How cellphones can get you killed on the modern battlefield, according to a US Army officer

  • A US Army officer said military trainers had warned soldiers of the dangers of cellphone use.

  • "The cellphone is the new cigarette in the foxhole," he told Foreign Policy.

  • Ukraine has used Russian soldiers' cellular data to locate and target their positions.

Cellphones have revolutionized the ways war is documented, providing snapshots of life on the front lines, glimpses of the latest military equipment, and harrowing images of death and destruction.

But they are also potentially lethal for the soldiers carrying them, a US Army officer has said.

Maj. Gen. Curtis Taylor told Jack Detsch, a reporter at Foreign Policy, that Army trainers had been warning soldiers about the dangers of taking cellphones on operations.

"We've shown soldiers, 'Hey, your cellphone can get you killed,'" Taylor, the commanding general of the National Training Center and Fort Irwin, said.

He pointed to one training incident when he said he and his team were able to locate an otherwise undetectable Apache stealth helicopter as it made its way through their air defenses because the pilot's phone was moving at 120 miles per hour.

Taylor compared the dangers posed by cellphones to that of cigarette smoking during World War II, when the spark of a match or the glow of a cigarette could help snipers pick out enemy targets.

"The cellphone is the new cigarette in the foxhole," Taylor said.

Ukraine has targeted Russian cellular data

A Ukrainian soldier reads news on his mobile phone on the front line in Southern Ukraine on October 8, 2022
A Ukrainian soldier on his mobile phone on the front line in southern Ukraine, October 2022.Dimitar Dilkoff/AFP via Getty Images

The Russia-Ukraine war has been marked by the use of cellular data to target enemy positions.

A January report by the cybersecurity company Enea highlighted the Ukrainian strike on a Russian barracks in the city of Makiivka in eastern Ukraine on New Year's Eve 2022.

The Russian Ministry of Defense said the strike occurred after Russian reservists turned on their cellphones, allowing Ukrainian intelligence operatives to identify their location.

The area was then targeted by an M142 High Mobility Artillery Rocket Systems (HIMARS). Russian sources claim 89 soldiers were killed in the strikes, while Ukraine put the number at around 400.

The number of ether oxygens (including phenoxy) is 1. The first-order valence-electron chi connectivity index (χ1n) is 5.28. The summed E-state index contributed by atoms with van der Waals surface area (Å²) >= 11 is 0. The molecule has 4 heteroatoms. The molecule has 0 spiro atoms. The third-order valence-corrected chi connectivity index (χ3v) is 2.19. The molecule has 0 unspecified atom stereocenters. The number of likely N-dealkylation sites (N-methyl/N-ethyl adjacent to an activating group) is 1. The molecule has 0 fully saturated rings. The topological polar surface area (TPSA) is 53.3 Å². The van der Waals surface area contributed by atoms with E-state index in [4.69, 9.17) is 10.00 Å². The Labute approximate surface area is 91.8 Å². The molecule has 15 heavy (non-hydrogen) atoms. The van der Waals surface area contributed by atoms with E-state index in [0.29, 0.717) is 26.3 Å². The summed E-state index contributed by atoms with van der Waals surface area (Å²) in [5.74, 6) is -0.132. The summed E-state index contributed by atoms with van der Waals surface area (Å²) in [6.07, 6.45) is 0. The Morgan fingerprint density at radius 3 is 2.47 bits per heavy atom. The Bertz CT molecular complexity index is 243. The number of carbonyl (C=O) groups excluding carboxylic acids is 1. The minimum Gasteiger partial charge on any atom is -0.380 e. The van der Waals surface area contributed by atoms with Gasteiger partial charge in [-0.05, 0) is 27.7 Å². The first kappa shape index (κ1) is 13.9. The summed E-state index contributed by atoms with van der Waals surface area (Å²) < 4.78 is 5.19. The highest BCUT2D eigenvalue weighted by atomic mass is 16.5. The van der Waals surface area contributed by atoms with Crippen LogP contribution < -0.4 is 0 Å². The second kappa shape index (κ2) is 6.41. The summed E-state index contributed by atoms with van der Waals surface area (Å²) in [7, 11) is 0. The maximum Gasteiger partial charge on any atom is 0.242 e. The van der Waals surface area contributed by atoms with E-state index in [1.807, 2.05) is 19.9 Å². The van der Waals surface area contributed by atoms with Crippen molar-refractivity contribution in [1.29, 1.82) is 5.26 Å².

In a statement following the incident, the Russian Ministry of Defense said: "It is already obvious that the main reason for what happened was the switching on and massive use — contrary to the prohibition — by personnel of mobile phones in a reach zone of enemy weapons."

"This factor allowed the enemy to locate and determine the coordinates of the location of the servicemen to launch a missile strike," it added.

Russia is likely using similar tactics to its advantage, however.

It is known to be using the Leer-3 electronic warfare system, which is capable of identifying 2,000 phones within a 3.7-mile range, potentially exposing Ukrainian locations, Sky News previously reported.

Electronic warfare uses the electromagnetic spectrum, including signals like radio, infrared, or radar, to disrupt and degrade an enemy's ability to use those signals, according to defense manufacturer Lockheed Martin.

It has played a crucial role in the conflict so far due to its potential for identifying targets and combating drone attacks.

While the dangers of using a cellphone on the battlefield appear plentiful, the Enea report said: "A mobile device — despite its risks — has utility as a backup communication system; a means to document enemy movements, create after-action reports or other intelligence; and as a propaganda/content generation system."

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